3 Reasons You Should Make Organic A Choice For Your Kids

What parent wouldn’t want the best for their child? Such is natural and part of the parental nurturing reflex. As parents, we want to feed our children healthy food—fruits and vegetables that aren’t just fresh but devoid of artificial flavorings and pesticides as well. In practice, however, we subconsciously end up making wrong food choices. Take, for example, baby food pouches. I’m sure that the millions of moms using these food pouches with their kids are certain they’re making the right choice—they’re made from organic produce, they’re hygienically packed, and they’re convenient as well! But not many know that these food pouches are a gateway to bad eating habits. They can lead to bad, long-term snacking habits and even affect a child’s oral health.

Unfortunately, not every mom has the time and energy to spend hours in the kitchen making homemade baby food from scratch. We want food that’s not only yummy but easy to prepare as well. Sadly, this also describes a lot of unhealthy food currently flooding the baby food market. So what’s a parent to do?

Making Health a Lifestyle Choice

There’s a lot of conflicting information about what is and what isn’t healthy for children. While earlier it was suggested that all fat is bad, we now know that there’s good fat and bad fat. Is sugar harmless or does it cause ADHD? In fact, there’s a small industry devoted to manipulating our food preferences, one that convinces us to choose one food over the other. But the philosophy behind healthy living is rather simple and straightforward: eat food that’s fresh, free from chemicals and growth hormones, and loaded with active cultures of bacteria. Organic foods tick all of these boxes. Here’s why you should include them in your diet:

1. The Health Hazards Associated with Consuming Pesticides Can Go Undetected for Decades:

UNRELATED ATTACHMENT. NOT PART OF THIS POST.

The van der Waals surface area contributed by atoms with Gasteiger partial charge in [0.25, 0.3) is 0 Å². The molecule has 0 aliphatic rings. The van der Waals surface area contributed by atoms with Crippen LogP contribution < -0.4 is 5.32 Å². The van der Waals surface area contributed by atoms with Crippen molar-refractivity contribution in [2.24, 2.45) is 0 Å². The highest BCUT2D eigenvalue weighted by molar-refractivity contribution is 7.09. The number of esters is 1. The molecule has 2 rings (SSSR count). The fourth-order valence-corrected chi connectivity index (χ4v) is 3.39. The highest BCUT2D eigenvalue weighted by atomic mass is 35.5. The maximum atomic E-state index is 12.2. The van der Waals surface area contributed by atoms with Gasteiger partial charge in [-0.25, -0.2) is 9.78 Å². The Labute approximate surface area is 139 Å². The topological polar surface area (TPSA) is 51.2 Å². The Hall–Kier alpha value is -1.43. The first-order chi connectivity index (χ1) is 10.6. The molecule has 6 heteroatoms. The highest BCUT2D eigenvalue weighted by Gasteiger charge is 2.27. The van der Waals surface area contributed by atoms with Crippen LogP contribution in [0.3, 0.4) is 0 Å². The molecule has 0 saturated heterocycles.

Until it was banned in 1972 by the United States, Dichloro-diphenyl-trichloroethane (DDT) was a commonly available pesticide being sprayed across vast acres of fields. In fact, it was promoted as a wonder-chemical that managed to kill all insects, small or large. More than four decades later, we continue to live with the ill-effects of this chemical. DDT caused an epidemic of premature births, and it took the scientific community close to 30 years to detect this link. Another report found that girls who were exposed to DDT before puberty were five times more likely to develop breast cancer later in life.

2. Organic Food Is Good for the Environment:

Society and the environment are not mutually exclusive—we need the latter to ensure the survival of our children. We owe our children a livable planet, which means securing its future is essential. Take the instance of DDT—it not only polluted our rivers, lakes, and oceans, but also nearly drove birds like the bald eagle and brown pelican to extinction. Agricultural produce that’s manufactured using organic farming practices does not include:

• Pesticides and fertilizers that contaminate soil, rivers, lakes, and oceans.

• Synthetic growth hormones and antibiotics that could interfere with stomach bacteria.

• Unsustainable farming practices that negatively affect biodiversity or local wildlife.

Unlike conventional farmers, organic farmers encourage birds, bats, snakes, and other predatory animals as they assist with pest control.

3. Organic Food Is Healthy:

Don’t let the conventional food industry fool you into believing that there’s little or no difference in nutritional value between organic and conventionally-grown food! A recent study found that Omega-3 fatty acids are found in higher concentrations in organic products. Children are especially vulnerable to the harmful effects of pesticides and other chemicals. Their immune systems are still developing, and because of their small size they end up getting exposed to more chemical residues than adults. Children born to women who were exposed to higher amounts of organophosphate pesticides while pregnant have lower IQ levels than their peers.

This is the bottom line: a child eating organic baby food is likely to be healthier and more active than one fed off commercial, mass-produced vegetable purees that come packaged in attractive pouches or glass bottles.